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Peak Season: Meeting Holiday Demands Amid Stressed Supply Chain

Spencer Shute
Spencer Shute, senior consultant, Proxima

Many shippers and manufacturers have started to work on their supply chains a little bit better to get inventory over to the U.S. sooner, as planning for peak season is already well underway.

Retailers may be looking to do big closeout deals soon on seasonal products that were over-ordered because of concern about supply chain delays.  

Retailers will have discounts, but it will  be interesting to see how deep the discounts go this year, given that inflation, material, and labor costs are up. The overall raw materials in many sectors have increased, so their production costs have increased as well.

It's a little bit of a mixed bag in terms of how much they can offer at a discount and how big it will be. It may be about the same in terms of percentage, but the overall price point could still be higher compared to previous years, given inflation.

We will start to see some sales that are incentivizing consumers to buy now as opposed to just one all-day long sale or long discounts on certain products or extended sales. We will likely see shorter time frames that do encourage consumers to buy much faster as opposed to waiting for multiple deals that come across.

Retailers may want to try to start freeing up some inventory space by starting to offer discounts sooner to try to get some of these things to move. With the realization that peak shipping rates are going to be more expensive, if retailers can get the product moving ahead of time while offering a better discount and paying less shipping and freeing up some warehousing, it’s definitely going to be to their advantage.

We're starting to see the peak season surcharge start to expand in terms of timeline. But we’re also seeing varying rates depending on when it falls within that season.

China COVID Fears

China's zero-COVID policy still remains in effect, and it does run a risk of possible shutdowns — particularly if a new variant or a large outbreak happens as we head into the winter months. Those shutdowns would need to happen in the near four to six weeks to have a massive impact on this holiday season as most of the products are going to start shipping during the next month.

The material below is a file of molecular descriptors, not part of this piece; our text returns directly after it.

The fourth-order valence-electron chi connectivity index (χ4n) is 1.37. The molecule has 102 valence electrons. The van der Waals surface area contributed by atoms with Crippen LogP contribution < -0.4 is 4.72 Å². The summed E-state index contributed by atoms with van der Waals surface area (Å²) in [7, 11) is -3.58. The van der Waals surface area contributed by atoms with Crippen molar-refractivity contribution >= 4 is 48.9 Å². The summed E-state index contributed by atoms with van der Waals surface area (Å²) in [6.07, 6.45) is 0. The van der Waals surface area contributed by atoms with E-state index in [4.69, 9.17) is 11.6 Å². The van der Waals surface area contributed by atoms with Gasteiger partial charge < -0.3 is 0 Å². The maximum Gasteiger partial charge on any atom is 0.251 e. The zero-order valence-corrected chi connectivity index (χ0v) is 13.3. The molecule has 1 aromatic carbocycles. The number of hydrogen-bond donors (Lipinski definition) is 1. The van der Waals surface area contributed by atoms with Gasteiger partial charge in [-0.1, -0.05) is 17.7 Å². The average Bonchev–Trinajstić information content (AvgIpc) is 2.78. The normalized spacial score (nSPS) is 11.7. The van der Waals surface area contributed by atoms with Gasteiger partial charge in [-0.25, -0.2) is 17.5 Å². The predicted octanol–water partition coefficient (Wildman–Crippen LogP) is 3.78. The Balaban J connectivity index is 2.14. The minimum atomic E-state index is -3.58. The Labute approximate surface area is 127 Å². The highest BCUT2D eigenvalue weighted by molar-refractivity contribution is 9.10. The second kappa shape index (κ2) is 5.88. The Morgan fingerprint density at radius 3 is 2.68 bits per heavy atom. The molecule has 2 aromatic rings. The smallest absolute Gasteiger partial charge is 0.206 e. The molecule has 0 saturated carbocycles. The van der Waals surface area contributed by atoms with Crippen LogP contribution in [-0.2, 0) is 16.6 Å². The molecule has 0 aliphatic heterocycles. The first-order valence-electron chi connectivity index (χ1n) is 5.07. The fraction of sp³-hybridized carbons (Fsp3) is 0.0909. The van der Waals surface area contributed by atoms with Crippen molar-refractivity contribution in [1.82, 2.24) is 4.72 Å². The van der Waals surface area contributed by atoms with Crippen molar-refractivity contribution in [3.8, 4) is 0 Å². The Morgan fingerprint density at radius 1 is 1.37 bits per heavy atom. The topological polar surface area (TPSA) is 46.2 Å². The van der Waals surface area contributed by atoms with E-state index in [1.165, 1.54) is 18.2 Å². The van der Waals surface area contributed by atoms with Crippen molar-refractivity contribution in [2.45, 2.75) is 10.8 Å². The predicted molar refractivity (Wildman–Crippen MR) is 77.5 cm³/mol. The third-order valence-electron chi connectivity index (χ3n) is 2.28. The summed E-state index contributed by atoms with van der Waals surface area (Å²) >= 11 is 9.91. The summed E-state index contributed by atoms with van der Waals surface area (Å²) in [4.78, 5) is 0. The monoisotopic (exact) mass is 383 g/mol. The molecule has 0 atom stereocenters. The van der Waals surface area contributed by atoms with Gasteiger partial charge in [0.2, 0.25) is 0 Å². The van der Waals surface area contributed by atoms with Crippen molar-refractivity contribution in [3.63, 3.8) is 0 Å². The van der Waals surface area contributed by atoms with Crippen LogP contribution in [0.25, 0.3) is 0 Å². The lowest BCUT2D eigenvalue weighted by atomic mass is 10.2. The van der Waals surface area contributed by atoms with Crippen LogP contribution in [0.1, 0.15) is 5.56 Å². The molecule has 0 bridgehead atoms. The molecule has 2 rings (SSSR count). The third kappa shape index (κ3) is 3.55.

Concerns for Consumers

While many are paying attention to the constraints within the electronics and automotive industries due to the semiconductor shortage, a greater crisis is looming around food shortages. Food supply chains are being hit hard by climate events like the recent heat waves.

There are also ongoing concerns about wheat overall this year because of the war in Ukraine. The focus right now is shifting more towards food supply and less on everyday household consumer goods.

Consumers should start actively looking a little bit more to find options or alternatives that may give them flexibility in terms of shipping because there could be constraints coming. The shipping rates are going to increase during peak season, particularly parcels with the announcements from FedEx, UPS, and USPS. To avoid some of those rate increases, they ultimately get passed to consumers.

Spencer Shute is senior consultant at Proxima, a Chicago and London-based strategic team of supply chain and procurement specialists.



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